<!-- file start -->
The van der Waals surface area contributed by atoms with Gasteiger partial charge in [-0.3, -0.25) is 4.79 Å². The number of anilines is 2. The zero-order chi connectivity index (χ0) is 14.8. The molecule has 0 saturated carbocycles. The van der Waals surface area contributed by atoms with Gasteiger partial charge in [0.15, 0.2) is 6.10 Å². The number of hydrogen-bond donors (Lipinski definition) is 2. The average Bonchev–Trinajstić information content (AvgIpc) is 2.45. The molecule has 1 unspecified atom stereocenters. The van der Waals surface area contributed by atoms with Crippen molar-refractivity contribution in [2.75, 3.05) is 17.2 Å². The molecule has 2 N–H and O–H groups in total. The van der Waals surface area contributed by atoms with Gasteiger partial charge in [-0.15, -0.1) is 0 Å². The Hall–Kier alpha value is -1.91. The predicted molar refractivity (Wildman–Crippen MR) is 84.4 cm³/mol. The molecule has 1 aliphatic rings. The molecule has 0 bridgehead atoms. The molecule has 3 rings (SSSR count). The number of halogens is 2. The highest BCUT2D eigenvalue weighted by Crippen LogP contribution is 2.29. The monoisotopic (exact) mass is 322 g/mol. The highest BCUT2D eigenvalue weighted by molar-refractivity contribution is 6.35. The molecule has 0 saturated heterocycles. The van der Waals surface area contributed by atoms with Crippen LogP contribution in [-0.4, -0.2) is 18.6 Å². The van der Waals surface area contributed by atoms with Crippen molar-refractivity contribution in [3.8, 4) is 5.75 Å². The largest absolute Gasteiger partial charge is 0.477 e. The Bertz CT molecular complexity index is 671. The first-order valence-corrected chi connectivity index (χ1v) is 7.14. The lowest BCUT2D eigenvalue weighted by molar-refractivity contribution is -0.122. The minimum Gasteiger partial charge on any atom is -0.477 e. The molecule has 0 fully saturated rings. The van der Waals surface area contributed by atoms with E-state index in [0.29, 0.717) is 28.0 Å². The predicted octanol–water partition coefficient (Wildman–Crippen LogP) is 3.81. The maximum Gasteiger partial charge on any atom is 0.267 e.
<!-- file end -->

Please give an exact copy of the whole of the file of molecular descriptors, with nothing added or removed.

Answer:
The van der Waals surface area contributed by atoms with Gasteiger partial charge in [-0.3, -0.25) is 4.79 Å². The number of anilines is 2. The zero-order chi connectivity index (χ0) is 14.8. The molecule has 0 saturated carbocycles. The van der Waals surface area contributed by atoms with Gasteiger partial charge in [0.15, 0.2) is 6.10 Å². The number of hydrogen-bond donors (Lipinski definition) is 2. The average Bonchev–Trinajstić information content (AvgIpc) is 2.45. The molecule has 1 unspecified atom stereocenters. The van der Waals surface area contributed by atoms with Crippen molar-refractivity contribution in [2.75, 3.05) is 17.2 Å². The molecule has 2 N–H and O–H groups in total. The van der Waals surface area contributed by atoms with Gasteiger partial charge in [-0.15, -0.1) is 0 Å². The Hall–Kier alpha value is -1.91. The predicted molar refractivity (Wildman–Crippen MR) is 84.4 cm³/mol. The molecule has 1 aliphatic rings. The molecule has 0 bridgehead atoms. The molecule has 3 rings (SSSR count). The number of halogens is 2. The highest BCUT2D eigenvalue weighted by Crippen LogP contribution is 2.29. The monoisotopic (exact) mass is 322 g/mol. The highest BCUT2D eigenvalue weighted by molar-refractivity contribution is 6.35. The molecule has 0 saturated heterocycles. The van der Waals surface area contributed by atoms with Crippen LogP contribution in [-0.4, -0.2) is 18.6 Å². The van der Waals surface area contributed by atoms with Crippen molar-refractivity contribution in [3.8, 4) is 5.75 Å². The largest absolute Gasteiger partial charge is 0.477 e. The Bertz CT molecular complexity index is 671. The first-order valence-corrected chi connectivity index (χ1v) is 7.14. The lowest BCUT2D eigenvalue weighted by molar-refractivity contribution is -0.122. The minimum Gasteiger partial charge on any atom is -0.477 e. The molecule has 0 fully saturated rings. The van der Waals surface area contributed by atoms with E-state index in [0.29, 0.717) is 28.0 Å². The predicted octanol–water partition coefficient (Wildman–Crippen LogP) is 3.81. The maximum Gasteiger partial charge on any atom is 0.267 e.